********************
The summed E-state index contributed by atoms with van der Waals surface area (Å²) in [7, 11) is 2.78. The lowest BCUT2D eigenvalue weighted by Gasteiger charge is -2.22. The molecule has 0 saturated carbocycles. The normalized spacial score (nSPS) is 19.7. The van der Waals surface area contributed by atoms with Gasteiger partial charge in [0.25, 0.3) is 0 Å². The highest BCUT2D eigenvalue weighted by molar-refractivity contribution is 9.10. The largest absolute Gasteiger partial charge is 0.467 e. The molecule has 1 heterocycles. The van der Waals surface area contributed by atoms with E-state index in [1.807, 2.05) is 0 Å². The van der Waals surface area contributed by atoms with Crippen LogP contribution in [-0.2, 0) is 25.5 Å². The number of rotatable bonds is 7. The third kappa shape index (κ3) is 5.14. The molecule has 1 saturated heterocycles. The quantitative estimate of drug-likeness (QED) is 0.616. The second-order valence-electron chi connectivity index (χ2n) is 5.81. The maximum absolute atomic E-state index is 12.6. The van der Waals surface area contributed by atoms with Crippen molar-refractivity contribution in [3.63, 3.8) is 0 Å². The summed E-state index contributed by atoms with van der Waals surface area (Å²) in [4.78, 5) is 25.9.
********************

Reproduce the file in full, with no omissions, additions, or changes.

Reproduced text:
The summed E-state index contributed by atoms with van der Waals surface area (Å²) in [7, 11) is 2.78. The lowest BCUT2D eigenvalue weighted by Gasteiger charge is -2.22. The molecule has 0 saturated carbocycles. The normalized spacial score (nSPS) is 19.7. The van der Waals surface area contributed by atoms with Gasteiger partial charge in [0.25, 0.3) is 0 Å². The highest BCUT2D eigenvalue weighted by molar-refractivity contribution is 9.10. The largest absolute Gasteiger partial charge is 0.467 e. The molecule has 1 heterocycles. The van der Waals surface area contributed by atoms with E-state index in [1.807, 2.05) is 0 Å². The van der Waals surface area contributed by atoms with Crippen LogP contribution in [-0.2, 0) is 25.5 Å². The number of rotatable bonds is 7. The third kappa shape index (κ3) is 5.14. The molecule has 1 saturated heterocycles. The quantitative estimate of drug-likeness (QED) is 0.616. The second-order valence-electron chi connectivity index (χ2n) is 5.81. The maximum absolute atomic E-state index is 12.6. The van der Waals surface area contributed by atoms with Crippen molar-refractivity contribution in [3.63, 3.8) is 0 Å². The summed E-state index contributed by atoms with van der Waals surface area (Å²) in [4.78, 5) is 25.9.